South Dakota Magazine: Our South Dakota Reading Club
Our Statewide Reading Club
By Katie Hunhoff, editor of South Dakota Magazine
At South Dakota Magazine we love telling stories about South Dakota, and we also love to tell about our great storytellers. Good literature brings us together as a people and helps us identify what life on the prairie is all about. C.S. Lewis described it best when he said, "We read to know we are not alone."
In that spirit, what could be better than having all South Dakotans read and reflect on the same book? For 14 years the S.D. Center for the Book (a part of the Humanities Council) has been selecting a book for the state to enjoy together. The choice is usually relevant to life in South Dakota.
This year’s One Book South Dakota was written by Jane Smiley, a 1992 Pulitzer Prize winner. Some Luck is the first of her trilogy that follows an Iowa family, the Langdons, through several generations.
The book takes the reader from 1920 to 1953, beginning as Rosanna and Walter Langdon welcome their firstborn son, Frank. The novel follows the Langdons through important historical events, the Depression and World War II, and highlights how changes on the farm impact family dynamics.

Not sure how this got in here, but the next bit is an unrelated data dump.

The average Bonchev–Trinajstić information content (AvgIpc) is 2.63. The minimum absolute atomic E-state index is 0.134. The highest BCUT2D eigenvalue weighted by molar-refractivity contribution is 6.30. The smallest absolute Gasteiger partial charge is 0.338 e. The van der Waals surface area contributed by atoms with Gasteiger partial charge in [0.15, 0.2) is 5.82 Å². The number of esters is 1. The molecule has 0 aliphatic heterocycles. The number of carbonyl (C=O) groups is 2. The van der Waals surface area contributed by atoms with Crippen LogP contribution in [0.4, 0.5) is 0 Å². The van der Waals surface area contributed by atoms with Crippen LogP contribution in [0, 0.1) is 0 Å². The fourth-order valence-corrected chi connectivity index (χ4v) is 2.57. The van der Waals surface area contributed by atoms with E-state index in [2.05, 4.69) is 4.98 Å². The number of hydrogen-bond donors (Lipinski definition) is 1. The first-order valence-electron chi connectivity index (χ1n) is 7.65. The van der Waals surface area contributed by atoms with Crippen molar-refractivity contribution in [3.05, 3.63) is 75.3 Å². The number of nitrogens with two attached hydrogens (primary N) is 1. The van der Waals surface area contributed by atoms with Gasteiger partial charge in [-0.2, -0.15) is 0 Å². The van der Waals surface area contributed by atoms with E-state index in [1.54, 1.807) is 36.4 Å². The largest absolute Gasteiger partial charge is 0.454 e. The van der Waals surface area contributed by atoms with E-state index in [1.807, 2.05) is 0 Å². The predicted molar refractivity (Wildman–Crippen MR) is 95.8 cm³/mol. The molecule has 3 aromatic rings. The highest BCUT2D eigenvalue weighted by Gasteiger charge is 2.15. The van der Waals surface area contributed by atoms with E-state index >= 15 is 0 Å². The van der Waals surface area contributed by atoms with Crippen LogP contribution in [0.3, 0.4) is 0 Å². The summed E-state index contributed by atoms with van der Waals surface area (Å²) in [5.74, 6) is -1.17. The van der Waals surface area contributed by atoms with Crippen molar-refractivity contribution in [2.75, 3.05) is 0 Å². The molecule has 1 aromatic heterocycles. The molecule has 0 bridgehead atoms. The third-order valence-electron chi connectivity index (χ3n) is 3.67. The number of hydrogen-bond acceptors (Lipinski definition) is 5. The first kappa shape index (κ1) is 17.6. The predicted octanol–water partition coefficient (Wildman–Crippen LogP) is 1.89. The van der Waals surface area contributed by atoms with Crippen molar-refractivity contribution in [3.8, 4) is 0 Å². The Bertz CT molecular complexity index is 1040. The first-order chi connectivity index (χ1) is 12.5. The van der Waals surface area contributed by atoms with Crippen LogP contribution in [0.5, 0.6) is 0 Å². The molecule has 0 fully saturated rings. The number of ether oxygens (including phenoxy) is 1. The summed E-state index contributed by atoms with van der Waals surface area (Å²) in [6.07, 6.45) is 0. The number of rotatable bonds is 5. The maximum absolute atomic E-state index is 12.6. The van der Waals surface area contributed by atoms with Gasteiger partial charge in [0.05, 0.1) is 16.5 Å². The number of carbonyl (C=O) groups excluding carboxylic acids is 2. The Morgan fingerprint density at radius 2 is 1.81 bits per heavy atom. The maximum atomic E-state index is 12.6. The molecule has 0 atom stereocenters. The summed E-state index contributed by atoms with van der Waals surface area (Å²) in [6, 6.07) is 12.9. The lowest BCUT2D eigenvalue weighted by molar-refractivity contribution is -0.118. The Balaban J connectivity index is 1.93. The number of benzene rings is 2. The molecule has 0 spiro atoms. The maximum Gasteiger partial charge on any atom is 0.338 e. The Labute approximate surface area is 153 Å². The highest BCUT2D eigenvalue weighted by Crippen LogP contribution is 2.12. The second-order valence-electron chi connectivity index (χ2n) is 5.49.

The Humanities Council encourages libraries and book clubs to host One Book discussions. Copies of Some Luck are available on loan for groups, and Humanities Council approved scholars often attend the gatherings to guide conversation.
The highlight of this year's One Book discussion will come this fall at the Festival of Books when Jane Smiley discusses her story with festival-goers. This year the event will be held in Brookings for the first time (Sept. 22-26).
Smiley will be one of many writers who attend to connect with readers. The festival focuses on many subjects, including poetry, fiction, non-fiction, history, children and tribal writing. My personal favorites are the writer's support presentation for writers by writers. Our South Dakota Magazine staffers attend the festival each fall and we’re always entertained and surprised by the speakers.
Until then, One Book is a great way to get involved. The concept of a community reading and discussing the very same book was launched in 1998 by Nancy Pearl, a Seattle librarian who believed that having people within a geographic area reflecting on the same book might create connections and enrich the reading experience. Now there are One Book programs across the United States and the world. I wish our magazine staff would have thought of the idea, but we're happy Nancy did.
Groups interested in hosting a discussion group on Some Luck can apply through the SD Humanities Council.
For more information on South Dakota Humanities Council programs, visit www.sdhumanities.org. To contact Katie Hunhoff email email@example.com.